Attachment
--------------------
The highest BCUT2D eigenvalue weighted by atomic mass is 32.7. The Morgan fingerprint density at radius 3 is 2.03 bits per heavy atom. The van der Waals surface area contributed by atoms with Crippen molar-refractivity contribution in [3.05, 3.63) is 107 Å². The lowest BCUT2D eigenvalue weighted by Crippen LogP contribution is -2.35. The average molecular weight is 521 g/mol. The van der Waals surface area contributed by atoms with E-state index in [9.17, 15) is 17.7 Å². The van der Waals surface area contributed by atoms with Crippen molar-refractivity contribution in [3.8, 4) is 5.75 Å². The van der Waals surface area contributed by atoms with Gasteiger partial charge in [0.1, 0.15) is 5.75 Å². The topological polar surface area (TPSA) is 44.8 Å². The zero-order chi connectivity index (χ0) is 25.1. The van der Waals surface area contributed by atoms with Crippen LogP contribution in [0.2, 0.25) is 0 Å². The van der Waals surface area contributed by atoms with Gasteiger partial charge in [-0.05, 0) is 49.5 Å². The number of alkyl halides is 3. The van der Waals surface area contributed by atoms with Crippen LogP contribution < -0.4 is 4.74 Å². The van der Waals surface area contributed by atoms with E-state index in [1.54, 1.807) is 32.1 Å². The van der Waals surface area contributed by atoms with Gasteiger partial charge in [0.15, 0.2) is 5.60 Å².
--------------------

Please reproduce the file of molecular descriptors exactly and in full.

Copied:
The highest BCUT2D eigenvalue weighted by atomic mass is 32.7. The Morgan fingerprint density at radius 3 is 2.03 bits per heavy atom. The van der Waals surface area contributed by atoms with Crippen molar-refractivity contribution in [3.05, 3.63) is 107 Å². The lowest BCUT2D eigenvalue weighted by Crippen LogP contribution is -2.35. The average molecular weight is 521 g/mol. The van der Waals surface area contributed by atoms with E-state index in [9.17, 15) is 17.7 Å². The van der Waals surface area contributed by atoms with Crippen molar-refractivity contribution in [3.8, 4) is 5.75 Å². The van der Waals surface area contributed by atoms with Gasteiger partial charge in [0.1, 0.15) is 5.75 Å². The topological polar surface area (TPSA) is 44.8 Å². The zero-order chi connectivity index (χ0) is 25.1. The van der Waals surface area contributed by atoms with Crippen LogP contribution in [0.2, 0.25) is 0 Å². The van der Waals surface area contributed by atoms with Gasteiger partial charge in [-0.05, 0) is 49.5 Å². The number of alkyl halides is 3. The van der Waals surface area contributed by atoms with Crippen LogP contribution < -0.4 is 4.74 Å². The van der Waals surface area contributed by atoms with E-state index in [1.54, 1.807) is 32.1 Å². The van der Waals surface area contributed by atoms with Gasteiger partial charge in [0.15, 0.2) is 5.60 Å².